Who wins and who loses from the “ChAFTA”, as it’s formally and clumsily known? Has China got the better end of the deal? Or did Australia succeed in winning unprecedented access to the vast Chinese market? Which sectors will benefit?
They’re the wrong questions, driven by a misunderstanding of the benefits and costs of bilateral free trade agreements.
Judging by today’s Essential Report, voters think bilateral free trade agreements are a good thing, though they’re not really sure why. The conclusion of an agreement is thus a political win for the government (which desperately needs one). But the media doesn’t appear to be much better informed, lauding the ChAFTA as a win for Australia and explaining how much extra access we will get to China.
What precisely China will get in return, however, is a matter shrouded in mystery. We know that remaining tariffs on Chinese manufactured goods will be progressively removed. We know reporting thresholds for Chinese investment will rise. But in the absence of the text of the agreement — awaiting finalisation and translation, allegedly — all we can go on is the information provided by that paragon of trade agreement transparency, the Department of Foreign Affairs and Trade, which has helpfully provided a series of fact sheets on each area of the agreement. So, for example, at the very bottom of the “fact sheet” on agriculture, we’re told:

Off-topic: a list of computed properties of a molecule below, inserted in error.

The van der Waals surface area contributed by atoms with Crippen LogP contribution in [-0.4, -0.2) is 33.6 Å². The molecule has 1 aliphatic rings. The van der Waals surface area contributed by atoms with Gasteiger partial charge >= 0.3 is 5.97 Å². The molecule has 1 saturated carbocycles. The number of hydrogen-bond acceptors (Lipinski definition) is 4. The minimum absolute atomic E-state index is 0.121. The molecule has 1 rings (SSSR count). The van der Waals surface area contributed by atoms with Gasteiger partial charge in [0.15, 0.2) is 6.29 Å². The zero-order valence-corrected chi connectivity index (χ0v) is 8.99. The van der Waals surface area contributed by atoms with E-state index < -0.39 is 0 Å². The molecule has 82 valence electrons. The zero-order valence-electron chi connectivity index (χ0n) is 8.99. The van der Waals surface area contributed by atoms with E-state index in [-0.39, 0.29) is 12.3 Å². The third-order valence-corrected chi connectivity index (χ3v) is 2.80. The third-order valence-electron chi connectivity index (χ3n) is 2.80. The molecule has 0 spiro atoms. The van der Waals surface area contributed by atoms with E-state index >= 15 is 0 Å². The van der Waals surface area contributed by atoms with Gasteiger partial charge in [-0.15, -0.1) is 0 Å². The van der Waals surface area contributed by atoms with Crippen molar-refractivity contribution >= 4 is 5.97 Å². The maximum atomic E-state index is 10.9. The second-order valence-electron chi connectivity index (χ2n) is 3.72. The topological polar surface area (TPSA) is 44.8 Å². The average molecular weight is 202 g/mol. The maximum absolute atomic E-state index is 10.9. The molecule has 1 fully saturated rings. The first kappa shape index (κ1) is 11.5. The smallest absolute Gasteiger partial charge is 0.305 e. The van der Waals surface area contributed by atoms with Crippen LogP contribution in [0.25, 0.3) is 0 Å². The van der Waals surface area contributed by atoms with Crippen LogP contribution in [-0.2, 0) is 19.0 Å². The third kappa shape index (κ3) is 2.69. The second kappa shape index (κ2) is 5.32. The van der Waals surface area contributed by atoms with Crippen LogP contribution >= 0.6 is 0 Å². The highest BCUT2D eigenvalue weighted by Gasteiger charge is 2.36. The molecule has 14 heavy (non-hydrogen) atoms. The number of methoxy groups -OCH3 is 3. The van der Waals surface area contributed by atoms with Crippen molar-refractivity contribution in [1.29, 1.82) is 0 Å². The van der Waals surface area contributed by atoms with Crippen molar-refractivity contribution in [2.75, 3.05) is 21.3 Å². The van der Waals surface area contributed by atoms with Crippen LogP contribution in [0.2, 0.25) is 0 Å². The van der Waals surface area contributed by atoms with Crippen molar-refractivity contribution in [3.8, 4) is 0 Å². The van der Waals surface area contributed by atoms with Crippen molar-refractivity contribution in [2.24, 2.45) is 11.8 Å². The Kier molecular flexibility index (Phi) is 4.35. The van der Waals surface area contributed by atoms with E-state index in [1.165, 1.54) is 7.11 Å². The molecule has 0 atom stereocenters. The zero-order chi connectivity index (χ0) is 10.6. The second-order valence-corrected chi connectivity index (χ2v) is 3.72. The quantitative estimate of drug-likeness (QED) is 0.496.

“Consistent with all of Australia’s FTAs, Australia will eliminate remaining tariffs on agricultural and processed food imports from China. To allow adjustment by domestic industry, the elimination of some of these tariffs, in particular on a range of canned fruit products and peanuts, will be phased in over a period of years.”
Otherwise, DFAT is mainly interested in explaining what Australia will get from the deal. It’s a bit hard to blame the media for overselling the deal when specific details aren’t provided.
Then again, you might wonder why we even have any tariffs at all on Chinese products (as with agricultural and processed food imports, tariffs on manufactured products will be removed over four years). Or why until now we subjected Chinese investment to restrictive regulations. Such measures mean, in effect, Australians pay an additional consumption tax on Chinese imports, and Australian businesses have less access to investment capital. Why has Australia waited until China gave us access to its markets in order to remove policies that harm us?
This is one of the central complaints of the Productivity Commission about bilateral and regional free trade agreements, which it studied in 2010, looking at a series of agreements negotiated by both sides of politics. The biggest benefits from such agreements come from us removing restrictions in our own economy, not access to other markets. Thus:
“…contrary to mercantilist notions that focus on export promotion and market access and often cloud debates about trade policy, the main benefits that arise from trade liberalisation result from a country purchasing its inputs and final goods from the lowest cost sources of supply, and exposing its industries to greater import competition by reducing its own trade barriers. This creates a competitive environment that drives productivity and a more efficient utilisation of resources within the economy … the modelling conducted as part of this study suggests that much of the future economic gains available to Australia from tariff reductions could be achieved through unilateral reform.”